Otto's Night Watch: 'Comrade Jozef's $1,000 Nose' ... Flashback Friday
Here’s the next installment in our continuing series of republished “Otto’s Night Watch” columns written by Otto Boutin, which appeared monthly several decades ago in Printing Impressions. Taken in the context of the 1930s Great Depression era where Otto cast the story, it's another classic. Enjoy!
Comrade Jozef’s $1,000 Nose
During the depression of the ’30s we had no war to worry about, no draft, and no atom bomb. We were interested in communism as a form of social philosophy, but we did not regard it as a menace. We were convinced that mass starvation in Russia would put an end to Lenin’s dream.
In America the Communist party was represented on the ballot during elections. William Z. Foster ran for President of the United States on the Communist ticket in 1924, 1928, and 1932. Earl Browder ran in 1936 and 1940.
Communist newspapers were published in many languages. The Daily Worker was displayed on the stands beside The New York Times. When my job folded under me I found myself linotyping a few days a week for the Chicago Daily Record, a communist tabloid which soon ran out of money. Then I bounced around from one shop to another, getting a political education while setting type in Czech, Slovak, Slovene, Croatian, Polish, Spanish, and a bit a German, where I had trouble because I couldn’t read the Gothic script handwriting. Besides working for capitalists and communists, I also set type for anarchists and socialists.
Finally I got connected with a typesetting outfit that specialized in foreign language publications. One of our tabloid dailies was supported by the Communists. We’ll call it the Balkan Red Star.
One evening it was my job to collect money from its publisher. His office was in back of the Communist Grocery Store, a block away from the print shop.
Comrade Jozef glared at me from behind his desk. “I haven’t the money,” he said, lowering his shaggy gray eyebrows. “At midnight you call me down here. What good does it do? I just haven’t the money.”
He slapped the desk with a huge pudgy hand. He looked like a peasant. Communists trusted a man who looked like a peasant. Even when he carried the red flag in May Day parades, Comrade Jozef let his shirt hang out, like a peasant.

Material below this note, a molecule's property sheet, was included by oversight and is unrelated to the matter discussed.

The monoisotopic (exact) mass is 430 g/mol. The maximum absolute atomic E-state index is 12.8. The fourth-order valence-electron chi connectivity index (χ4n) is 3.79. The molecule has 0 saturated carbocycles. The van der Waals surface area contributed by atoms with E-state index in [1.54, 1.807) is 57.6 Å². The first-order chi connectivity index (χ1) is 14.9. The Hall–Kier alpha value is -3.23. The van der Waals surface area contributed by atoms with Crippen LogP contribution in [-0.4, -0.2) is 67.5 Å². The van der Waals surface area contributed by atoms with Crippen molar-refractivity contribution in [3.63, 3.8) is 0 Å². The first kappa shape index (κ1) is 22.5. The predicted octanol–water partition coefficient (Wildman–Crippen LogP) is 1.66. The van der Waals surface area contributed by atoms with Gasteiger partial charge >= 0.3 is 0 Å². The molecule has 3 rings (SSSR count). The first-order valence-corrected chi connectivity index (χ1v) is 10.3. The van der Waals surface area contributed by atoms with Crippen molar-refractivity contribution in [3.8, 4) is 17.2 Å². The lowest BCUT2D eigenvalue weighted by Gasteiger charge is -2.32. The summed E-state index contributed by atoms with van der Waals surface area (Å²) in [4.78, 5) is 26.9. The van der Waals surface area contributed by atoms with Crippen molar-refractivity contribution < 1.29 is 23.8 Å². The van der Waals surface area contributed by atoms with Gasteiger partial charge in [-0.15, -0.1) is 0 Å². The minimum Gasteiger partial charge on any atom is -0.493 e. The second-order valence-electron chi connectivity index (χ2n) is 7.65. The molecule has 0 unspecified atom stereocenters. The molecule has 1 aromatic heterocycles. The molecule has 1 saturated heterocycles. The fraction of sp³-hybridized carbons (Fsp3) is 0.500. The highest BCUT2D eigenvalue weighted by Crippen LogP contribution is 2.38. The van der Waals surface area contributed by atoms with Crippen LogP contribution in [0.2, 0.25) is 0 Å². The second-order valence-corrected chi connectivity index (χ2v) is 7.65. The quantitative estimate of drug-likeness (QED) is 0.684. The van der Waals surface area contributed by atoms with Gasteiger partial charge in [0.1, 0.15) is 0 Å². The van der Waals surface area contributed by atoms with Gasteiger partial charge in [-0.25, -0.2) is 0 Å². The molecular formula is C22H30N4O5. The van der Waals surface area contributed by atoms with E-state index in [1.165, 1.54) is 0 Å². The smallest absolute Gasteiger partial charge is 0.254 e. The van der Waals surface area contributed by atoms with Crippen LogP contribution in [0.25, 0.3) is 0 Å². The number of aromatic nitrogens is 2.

Besides being publisher of the Balkan Red Star, he was also treasurer of the Communist Grocery Store. He knew the combination of the big safe in the corner.
“The forms are locked up,” I said, glancing at the clock. “But we won’t send them to the pressroom until I get the money. Ninety-six dollars. Cash.”
“My credit …”
“You owe five hundred already. From now on it’s cash on the line. Every day.”
He tossed his wallet to me. “There’s forty dollars in there. Take it.”
“Not enough. How about the money in the safe?”
Comrade Jozef raised his hands in protest. “That money belongs to the grocery.”
“What’s more important?” I asked. “The newspaper or the grocery? There are a lot of grocery stores, but only one Balkan Red Star.”
“The paper is more important,” he admitted, nodding his head. “Without it we are lost. The newspaper keeps us together.”
With his elbows on the desk, he buried his moon face in the palms of his hands. “I wouldn’t have to be begging like this,” he mumbled, “if I’d only get cooperation. Especially from my relatives. They all want to be on payroll but none of them want to work. Take my son-in-law, for instance. That book he’s writing. Two columns every day we print of it. What do you think?”
I shrugged silently.
“He quit his job as a barber and decided to become an editor. So I put him on the payroll. Now he wants to be a Dostoyevski. All the time he’s working on his book. He thinks he’ll go to Hollywood and become a millionaire and the hell with the proletariat.”